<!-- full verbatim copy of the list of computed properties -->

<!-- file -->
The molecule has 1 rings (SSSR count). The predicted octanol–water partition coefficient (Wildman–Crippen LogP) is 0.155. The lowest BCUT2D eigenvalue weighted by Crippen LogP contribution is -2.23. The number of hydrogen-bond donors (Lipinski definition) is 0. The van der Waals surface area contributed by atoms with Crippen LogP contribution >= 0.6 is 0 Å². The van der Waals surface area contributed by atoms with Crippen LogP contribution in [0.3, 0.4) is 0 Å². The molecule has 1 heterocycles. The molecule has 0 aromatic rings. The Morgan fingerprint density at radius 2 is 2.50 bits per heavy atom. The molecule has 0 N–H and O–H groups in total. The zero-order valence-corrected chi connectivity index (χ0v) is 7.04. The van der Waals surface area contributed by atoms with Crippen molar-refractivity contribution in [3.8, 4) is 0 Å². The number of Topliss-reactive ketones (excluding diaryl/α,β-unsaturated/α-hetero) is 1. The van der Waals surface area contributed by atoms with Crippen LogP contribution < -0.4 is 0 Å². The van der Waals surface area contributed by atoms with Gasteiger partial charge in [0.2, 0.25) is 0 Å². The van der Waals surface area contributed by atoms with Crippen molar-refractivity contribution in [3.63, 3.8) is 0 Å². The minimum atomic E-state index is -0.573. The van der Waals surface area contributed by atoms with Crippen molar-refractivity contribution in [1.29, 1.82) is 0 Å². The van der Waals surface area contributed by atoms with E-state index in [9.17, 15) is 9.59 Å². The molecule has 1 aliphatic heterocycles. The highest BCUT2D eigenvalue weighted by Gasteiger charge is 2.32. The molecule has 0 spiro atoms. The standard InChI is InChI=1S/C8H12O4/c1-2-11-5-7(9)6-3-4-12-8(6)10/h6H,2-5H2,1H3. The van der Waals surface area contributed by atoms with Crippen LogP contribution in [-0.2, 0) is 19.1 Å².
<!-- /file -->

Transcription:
The molecule has 1 rings (SSSR count). The predicted octanol–water partition coefficient (Wildman–Crippen LogP) is 0.155. The lowest BCUT2D eigenvalue weighted by Crippen LogP contribution is -2.23. The number of hydrogen-bond donors (Lipinski definition) is 0. The van der Waals surface area contributed by atoms with Crippen LogP contribution >= 0.6 is 0 Å². The van der Waals surface area contributed by atoms with Crippen LogP contribution in [0.3, 0.4) is 0 Å². The molecule has 1 heterocycles. The molecule has 0 aromatic rings. The Morgan fingerprint density at radius 2 is 2.50 bits per heavy atom. The molecule has 0 N–H and O–H groups in total. The zero-order valence-corrected chi connectivity index (χ0v) is 7.04. The van der Waals surface area contributed by atoms with Crippen molar-refractivity contribution in [3.8, 4) is 0 Å². The number of Topliss-reactive ketones (excluding diaryl/α,β-unsaturated/α-hetero) is 1. The van der Waals surface area contributed by atoms with Crippen LogP contribution < -0.4 is 0 Å². The van der Waals surface area contributed by atoms with Gasteiger partial charge in [0.2, 0.25) is 0 Å². The van der Waals surface area contributed by atoms with Crippen molar-refractivity contribution in [3.63, 3.8) is 0 Å². The minimum atomic E-state index is -0.573. The van der Waals surface area contributed by atoms with Crippen molar-refractivity contribution in [1.29, 1.82) is 0 Å². The van der Waals surface area contributed by atoms with E-state index in [9.17, 15) is 9.59 Å². The molecule has 1 aliphatic heterocycles. The highest BCUT2D eigenvalue weighted by Gasteiger charge is 2.32. The molecule has 0 spiro atoms. The standard InChI is InChI=1S/C8H12O4/c1-2-11-5-7(9)6-3-4-12-8(6)10/h6H,2-5H2,1H3. The van der Waals surface area contributed by atoms with Crippen LogP contribution in [-0.2, 0) is 19.1 Å².